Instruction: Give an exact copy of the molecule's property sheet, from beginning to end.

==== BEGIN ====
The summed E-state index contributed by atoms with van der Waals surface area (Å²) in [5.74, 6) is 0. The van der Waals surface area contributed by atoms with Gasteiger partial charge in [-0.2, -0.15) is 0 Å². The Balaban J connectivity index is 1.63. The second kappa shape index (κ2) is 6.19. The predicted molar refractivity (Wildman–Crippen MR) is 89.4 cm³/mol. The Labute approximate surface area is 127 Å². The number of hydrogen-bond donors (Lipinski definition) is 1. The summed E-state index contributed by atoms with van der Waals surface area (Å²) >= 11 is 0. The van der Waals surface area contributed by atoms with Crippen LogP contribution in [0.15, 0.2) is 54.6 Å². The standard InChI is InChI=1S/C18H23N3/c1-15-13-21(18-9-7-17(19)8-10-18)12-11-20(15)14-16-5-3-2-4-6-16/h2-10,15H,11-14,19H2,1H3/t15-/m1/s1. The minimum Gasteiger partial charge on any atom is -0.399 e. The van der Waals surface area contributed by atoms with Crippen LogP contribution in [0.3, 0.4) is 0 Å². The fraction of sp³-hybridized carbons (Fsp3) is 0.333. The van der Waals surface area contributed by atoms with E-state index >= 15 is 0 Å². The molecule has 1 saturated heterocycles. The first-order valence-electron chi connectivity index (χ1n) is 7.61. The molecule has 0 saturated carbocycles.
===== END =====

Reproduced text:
The summed E-state index contributed by atoms with van der Waals surface area (Å²) in [5.74, 6) is 0. The van der Waals surface area contributed by atoms with Gasteiger partial charge in [-0.2, -0.15) is 0 Å². The Balaban J connectivity index is 1.63. The second kappa shape index (κ2) is 6.19. The predicted molar refractivity (Wildman–Crippen MR) is 89.4 cm³/mol. The Labute approximate surface area is 127 Å². The number of hydrogen-bond donors (Lipinski definition) is 1. The summed E-state index contributed by atoms with van der Waals surface area (Å²) >= 11 is 0. The van der Waals surface area contributed by atoms with Crippen LogP contribution in [0.15, 0.2) is 54.6 Å². The standard InChI is InChI=1S/C18H23N3/c1-15-13-21(18-9-7-17(19)8-10-18)12-11-20(15)14-16-5-3-2-4-6-16/h2-10,15H,11-14,19H2,1H3/t15-/m1/s1. The minimum Gasteiger partial charge on any atom is -0.399 e. The van der Waals surface area contributed by atoms with Crippen LogP contribution in [0.3, 0.4) is 0 Å². The fraction of sp³-hybridized carbons (Fsp3) is 0.333. The van der Waals surface area contributed by atoms with E-state index >= 15 is 0 Å². The molecule has 1 saturated heterocycles. The first-order valence-electron chi connectivity index (χ1n) is 7.61. The molecule has 0 saturated carbocycles.